(SFC, 3/26/98, p.B2)

1998        Mar 12, Yoshio Sugiyama (46), a Finance Ministry official, hanged himself following a widening investigation in corruption.
    (SFC, 3/13/98, p.A12)

1998        Mar 26, The ruling Liberal Democratic Party announced a $124 billion economic stimulus package.
    (SFC, 3/27/98, p.A13)

1998        Apr 1, The 3-year Big Bang process was begun to create more efficient investment markets.
    (SFC, 3/31/98, p.B1)

1998        Apr 3, Pres. Clinton warned that Japanese officials "have to make a break" with their past policies. Moody's Investor's Services changed its outlook on Japan's government debt to "negative" from "stable."
    (SFC, 4/4/98, p.A1)

1998        Apr 5, The $3.8 billion, 12,906 foot Akashi Kaikyo Bridge linking the islands of Shikoku and Honshu was opened. It was built to withstand an 8.5 earthquake and took ten years to build.
    (SFC, 4/6/98, p.A13)

1998        Apr 9, Japan abandoned austerity policies and Prime Minister Hashimoto announced a $30 billion temporary cut in taxes to encourage consumer spending. Pressure to change was exerted by the US, int'l. investors and elite Japanese business leaders.
    (SFC, 4/10/98, p.A14)   

1998        Apr 19, Pres. Yeltsin held a summit with Prime Minister Ryutaro Hasimoto at the Kawana resort. Yeltsin promised to hand over KGB documents of interrogations of captured Japanese generals from WW II.
    (SFEC, 4/19/98, p.A14)

1998        Apr 20, The Goldman Environmental Awards were presented to six winners in SF. The prizes were increased to $100,000. Hirofumi Yamashita (64) won for his 25-year struggle against the conversion of tidal flats to farmland on Ishaya Bay on Kyushu.
    (SFC, 4/20/98, p.A8)

1998        Apr 27, A court ruled that Japan must compensate 3 South Korean women forced into sexual slavery during WW II, and awarded the women $2,300 each.
    (SFC, 4/28/98, p.A8)

1998        May 23, The film "Pride, the Fateful Moment," about Gen'. Tojo was produced. It glorified Tojo and portrayed the Japanese invasion of Asia as a just campaign to liberate its neighbors from Western colonial rule. The film was supported by conservative lawmakers.
    (SFC, 5/12/98, p.A12)

1998        May 30, In Japan the 4-year-old governing coalition fractured and the Social Democratic Party announced it would go it alone. The Liberal Democratic Party continued to run the government.
    (SFEC, 5/31/98, p.A26)

1998        Jun 4, A team of physicists from Japan reported that they had established that the subnuclear neutrino particles had mass. In an experiment called SuperKamiokande, they showed that muon neutrinos produced by cosmic rays hitting the upper atmosphere had gone missing by the time they should have reached an underground detector. This led them to suspect that the missing muon neutrinos had changed flavor through a process called oscillation, which required them to have mass. Their experiments showed that neutrinos spontaneously transform between three varieties (electron, muon and tau neutrinos) in a process known as oscillation.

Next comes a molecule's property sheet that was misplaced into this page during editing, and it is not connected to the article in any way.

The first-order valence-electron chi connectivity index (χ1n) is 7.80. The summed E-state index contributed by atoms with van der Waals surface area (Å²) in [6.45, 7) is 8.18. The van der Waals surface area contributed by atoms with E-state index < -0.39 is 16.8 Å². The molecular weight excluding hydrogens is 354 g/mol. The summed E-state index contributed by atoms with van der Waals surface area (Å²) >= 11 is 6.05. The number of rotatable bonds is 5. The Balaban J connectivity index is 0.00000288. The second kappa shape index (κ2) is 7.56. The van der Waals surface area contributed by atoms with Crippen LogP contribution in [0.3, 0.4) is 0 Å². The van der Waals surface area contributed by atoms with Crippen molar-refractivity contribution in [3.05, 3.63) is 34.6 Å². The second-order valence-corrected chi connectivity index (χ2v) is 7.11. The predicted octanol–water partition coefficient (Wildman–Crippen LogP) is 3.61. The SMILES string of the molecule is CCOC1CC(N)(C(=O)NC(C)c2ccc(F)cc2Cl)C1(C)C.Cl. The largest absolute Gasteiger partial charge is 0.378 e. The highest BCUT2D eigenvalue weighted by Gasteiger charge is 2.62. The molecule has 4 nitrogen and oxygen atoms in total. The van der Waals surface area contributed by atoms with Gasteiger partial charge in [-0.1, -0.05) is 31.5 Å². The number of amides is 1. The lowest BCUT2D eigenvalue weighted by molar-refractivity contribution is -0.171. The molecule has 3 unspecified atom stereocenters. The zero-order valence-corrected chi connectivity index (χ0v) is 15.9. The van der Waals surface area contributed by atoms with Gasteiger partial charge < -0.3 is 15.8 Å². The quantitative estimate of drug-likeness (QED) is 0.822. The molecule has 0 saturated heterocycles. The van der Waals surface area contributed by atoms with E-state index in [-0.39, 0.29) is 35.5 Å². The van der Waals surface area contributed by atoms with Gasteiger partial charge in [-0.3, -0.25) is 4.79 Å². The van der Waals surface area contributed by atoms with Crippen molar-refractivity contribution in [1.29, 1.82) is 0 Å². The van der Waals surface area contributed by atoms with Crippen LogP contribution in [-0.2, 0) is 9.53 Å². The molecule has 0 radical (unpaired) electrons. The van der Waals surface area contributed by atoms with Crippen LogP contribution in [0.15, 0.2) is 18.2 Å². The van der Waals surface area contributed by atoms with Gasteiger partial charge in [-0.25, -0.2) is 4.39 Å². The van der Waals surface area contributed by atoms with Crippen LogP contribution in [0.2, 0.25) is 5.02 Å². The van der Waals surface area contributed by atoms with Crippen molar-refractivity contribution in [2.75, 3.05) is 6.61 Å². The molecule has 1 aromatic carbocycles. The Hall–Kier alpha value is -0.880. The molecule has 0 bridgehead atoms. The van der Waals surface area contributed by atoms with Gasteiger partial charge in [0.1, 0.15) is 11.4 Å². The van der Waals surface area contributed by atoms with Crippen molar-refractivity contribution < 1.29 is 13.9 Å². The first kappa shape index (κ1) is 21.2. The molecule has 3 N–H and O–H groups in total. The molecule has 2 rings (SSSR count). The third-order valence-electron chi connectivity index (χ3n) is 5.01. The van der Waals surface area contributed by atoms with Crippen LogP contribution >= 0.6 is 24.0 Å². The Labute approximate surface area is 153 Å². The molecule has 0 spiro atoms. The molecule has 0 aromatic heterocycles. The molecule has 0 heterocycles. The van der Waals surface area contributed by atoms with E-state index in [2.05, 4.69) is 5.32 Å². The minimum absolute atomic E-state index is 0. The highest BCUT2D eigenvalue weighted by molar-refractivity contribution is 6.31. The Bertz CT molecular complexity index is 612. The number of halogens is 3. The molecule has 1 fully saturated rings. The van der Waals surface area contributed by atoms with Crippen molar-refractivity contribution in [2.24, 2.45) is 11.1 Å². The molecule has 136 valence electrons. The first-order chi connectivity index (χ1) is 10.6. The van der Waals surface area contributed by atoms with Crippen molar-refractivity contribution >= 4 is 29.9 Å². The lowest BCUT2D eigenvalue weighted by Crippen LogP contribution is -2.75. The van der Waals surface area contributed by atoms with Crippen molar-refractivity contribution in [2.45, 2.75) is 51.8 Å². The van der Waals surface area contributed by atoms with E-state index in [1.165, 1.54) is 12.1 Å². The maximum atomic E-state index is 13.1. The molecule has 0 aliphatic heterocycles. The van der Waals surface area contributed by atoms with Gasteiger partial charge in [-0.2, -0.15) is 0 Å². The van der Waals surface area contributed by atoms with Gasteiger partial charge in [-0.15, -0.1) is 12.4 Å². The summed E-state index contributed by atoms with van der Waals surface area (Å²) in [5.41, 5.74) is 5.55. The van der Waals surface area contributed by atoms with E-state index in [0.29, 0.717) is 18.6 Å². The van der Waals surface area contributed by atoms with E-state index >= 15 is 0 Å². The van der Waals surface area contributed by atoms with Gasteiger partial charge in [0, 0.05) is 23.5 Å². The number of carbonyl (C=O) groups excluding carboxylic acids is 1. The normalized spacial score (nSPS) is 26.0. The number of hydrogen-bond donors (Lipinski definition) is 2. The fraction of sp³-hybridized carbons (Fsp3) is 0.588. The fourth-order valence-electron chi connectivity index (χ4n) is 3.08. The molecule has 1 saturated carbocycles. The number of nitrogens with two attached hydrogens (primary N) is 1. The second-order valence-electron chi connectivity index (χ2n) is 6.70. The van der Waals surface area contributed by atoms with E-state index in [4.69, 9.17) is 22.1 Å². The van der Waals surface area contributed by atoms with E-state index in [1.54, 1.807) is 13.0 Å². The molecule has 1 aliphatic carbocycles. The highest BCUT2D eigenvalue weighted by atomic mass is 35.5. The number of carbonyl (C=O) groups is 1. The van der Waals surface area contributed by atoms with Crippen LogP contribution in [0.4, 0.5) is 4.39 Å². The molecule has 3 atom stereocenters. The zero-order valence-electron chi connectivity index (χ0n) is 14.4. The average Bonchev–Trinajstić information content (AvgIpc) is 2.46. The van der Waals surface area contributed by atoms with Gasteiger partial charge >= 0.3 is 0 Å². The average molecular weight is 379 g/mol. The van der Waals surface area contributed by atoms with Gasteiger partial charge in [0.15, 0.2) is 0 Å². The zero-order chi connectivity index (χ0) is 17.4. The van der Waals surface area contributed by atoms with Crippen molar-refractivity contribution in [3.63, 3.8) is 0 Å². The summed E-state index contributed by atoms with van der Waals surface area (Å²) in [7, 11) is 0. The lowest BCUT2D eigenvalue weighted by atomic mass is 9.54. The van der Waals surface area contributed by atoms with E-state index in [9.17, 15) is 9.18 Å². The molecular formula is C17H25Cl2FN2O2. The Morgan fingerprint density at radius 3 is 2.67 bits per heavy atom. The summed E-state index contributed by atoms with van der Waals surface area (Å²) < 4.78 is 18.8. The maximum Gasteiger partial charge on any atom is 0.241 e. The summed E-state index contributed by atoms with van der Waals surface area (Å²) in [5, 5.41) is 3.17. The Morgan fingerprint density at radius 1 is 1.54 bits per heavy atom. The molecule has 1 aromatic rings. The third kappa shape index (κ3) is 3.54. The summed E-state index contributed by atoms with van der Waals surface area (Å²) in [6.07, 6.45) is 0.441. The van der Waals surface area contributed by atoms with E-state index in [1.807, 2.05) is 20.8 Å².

(SFC, 6/5/98, p.A1)(Econ, 4/8/06, p.77)(Econ, 6/28/14, p.69)

1998        Jun 20, Suekiku Miyanaga (107), Japan's oldest person, died in Osumi.
    (SFEC, 6/21/98, p.A25)

1998        Jul 2, Japan announced that a string of bridge banks would be set up to run failed banks as bad loans are sold and lending is continued.
    (SFC, 7/3/98, p.A14)

1998        Jul 4, Japan launched its Planet-B probe to Mars the Planet-B on its M-5 rocket, which is to begin beaming back photographs and data from the Red Planet in October 1999.
    (SFC, 7/4/98, p.A10)(AP, 7/4/99)

1998        Jul 12, It was reported that Japan burns 38 million tons of garbage a year compared to 34 million for the US. Japan's air was reported to contain 10 times more dioxin that US air. Elections were held.
    (SFEC, 7/12/98, Par p.16)(SFC, 7/13/98, p.A1)

1998        Jul 13, In Japan Prime Minister Ryutaro Hashimoto resigned after voters rejected his Liberal Democratic Party.
    (SFC, 7/13/98, p.A1)

1998        Jul 24, Keizo Obuchi, Japan's foreign minister, won the ruling party nomination for prime minister.
    (SFC, 7/24/98, p.A14)

1998        Jul 25, In Japan some 60 people at a festival in the Wakayama prefecture were sickened after eating a curried rice dish. Four people died and police suspected that cyanide was mixed in the food. A district court convicted Masumi Hayashi in 2002 of deliberately lacing a pot of curry with arsenic and serving it to neighbors at the festival. In 2009 Japan's highest court upheld her death sentence.
    (SFC, 7/27/98, p.A10)(AP, 4/21/09)

1998        Jul 29, In Japan the lower house of parliament approved Keizo Obuchi for prime minister. The upper house endorsed opposition leader Naoto Kan. The lower house had the power to overrule any upper house decision.
    (SFC, 7/30/98, p.A12)

1998        Jul 30, Japan's Parliament declared Keizo Obuchi the country's next prime minister.
    (AP, 7/30/99)(SFC, 9/21/99, p.A10)

1998        Jul 31, Asa Takii, the oldest person in the country and a survivor of the Hiroshima blast, died at age 114.
    (SFC, 8/1/98, p.A19)